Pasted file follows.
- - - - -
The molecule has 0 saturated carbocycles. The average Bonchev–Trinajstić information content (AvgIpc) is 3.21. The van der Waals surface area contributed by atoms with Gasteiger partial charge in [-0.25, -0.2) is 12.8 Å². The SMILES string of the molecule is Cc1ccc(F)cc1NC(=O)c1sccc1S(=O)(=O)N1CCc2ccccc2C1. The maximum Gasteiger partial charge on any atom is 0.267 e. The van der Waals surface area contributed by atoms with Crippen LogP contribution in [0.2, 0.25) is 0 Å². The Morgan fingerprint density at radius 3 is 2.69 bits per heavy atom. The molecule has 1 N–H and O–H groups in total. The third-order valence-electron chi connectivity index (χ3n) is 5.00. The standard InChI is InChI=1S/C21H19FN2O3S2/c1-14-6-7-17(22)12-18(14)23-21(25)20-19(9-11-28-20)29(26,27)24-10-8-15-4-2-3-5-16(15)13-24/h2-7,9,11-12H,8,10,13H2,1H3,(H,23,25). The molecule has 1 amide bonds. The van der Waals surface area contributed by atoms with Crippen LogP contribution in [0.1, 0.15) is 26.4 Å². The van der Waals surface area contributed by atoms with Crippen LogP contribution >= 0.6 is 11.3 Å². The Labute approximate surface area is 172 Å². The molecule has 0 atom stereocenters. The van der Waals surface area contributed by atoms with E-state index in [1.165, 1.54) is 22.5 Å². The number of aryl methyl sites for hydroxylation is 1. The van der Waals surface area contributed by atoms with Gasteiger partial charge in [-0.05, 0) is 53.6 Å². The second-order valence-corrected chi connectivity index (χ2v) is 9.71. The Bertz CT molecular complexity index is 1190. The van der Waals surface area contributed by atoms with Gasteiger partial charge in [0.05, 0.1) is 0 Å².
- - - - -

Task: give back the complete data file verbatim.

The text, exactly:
The molecule has 0 saturated carbocycles. The average Bonchev–Trinajstić information content (AvgIpc) is 3.21. The van der Waals surface area contributed by atoms with Gasteiger partial charge in [-0.25, -0.2) is 12.8 Å². The SMILES string of the molecule is Cc1ccc(F)cc1NC(=O)c1sccc1S(=O)(=O)N1CCc2ccccc2C1. The maximum Gasteiger partial charge on any atom is 0.267 e. The van der Waals surface area contributed by atoms with Crippen LogP contribution in [0.2, 0.25) is 0 Å². The Morgan fingerprint density at radius 3 is 2.69 bits per heavy atom. The molecule has 1 N–H and O–H groups in total. The third-order valence-electron chi connectivity index (χ3n) is 5.00. The standard InChI is InChI=1S/C21H19FN2O3S2/c1-14-6-7-17(22)12-18(14)23-21(25)20-19(9-11-28-20)29(26,27)24-10-8-15-4-2-3-5-16(15)13-24/h2-7,9,11-12H,8,10,13H2,1H3,(H,23,25). The molecule has 1 amide bonds. The van der Waals surface area contributed by atoms with Crippen LogP contribution in [0.1, 0.15) is 26.4 Å². The van der Waals surface area contributed by atoms with Crippen LogP contribution >= 0.6 is 11.3 Å². The Labute approximate surface area is 172 Å². The molecule has 0 atom stereocenters. The van der Waals surface area contributed by atoms with E-state index in [1.165, 1.54) is 22.5 Å². The number of aryl methyl sites for hydroxylation is 1. The van der Waals surface area contributed by atoms with Gasteiger partial charge in [-0.05, 0) is 53.6 Å². The second-order valence-corrected chi connectivity index (χ2v) is 9.71. The Bertz CT molecular complexity index is 1190. The van der Waals surface area contributed by atoms with Gasteiger partial charge in [0.05, 0.1) is 0 Å².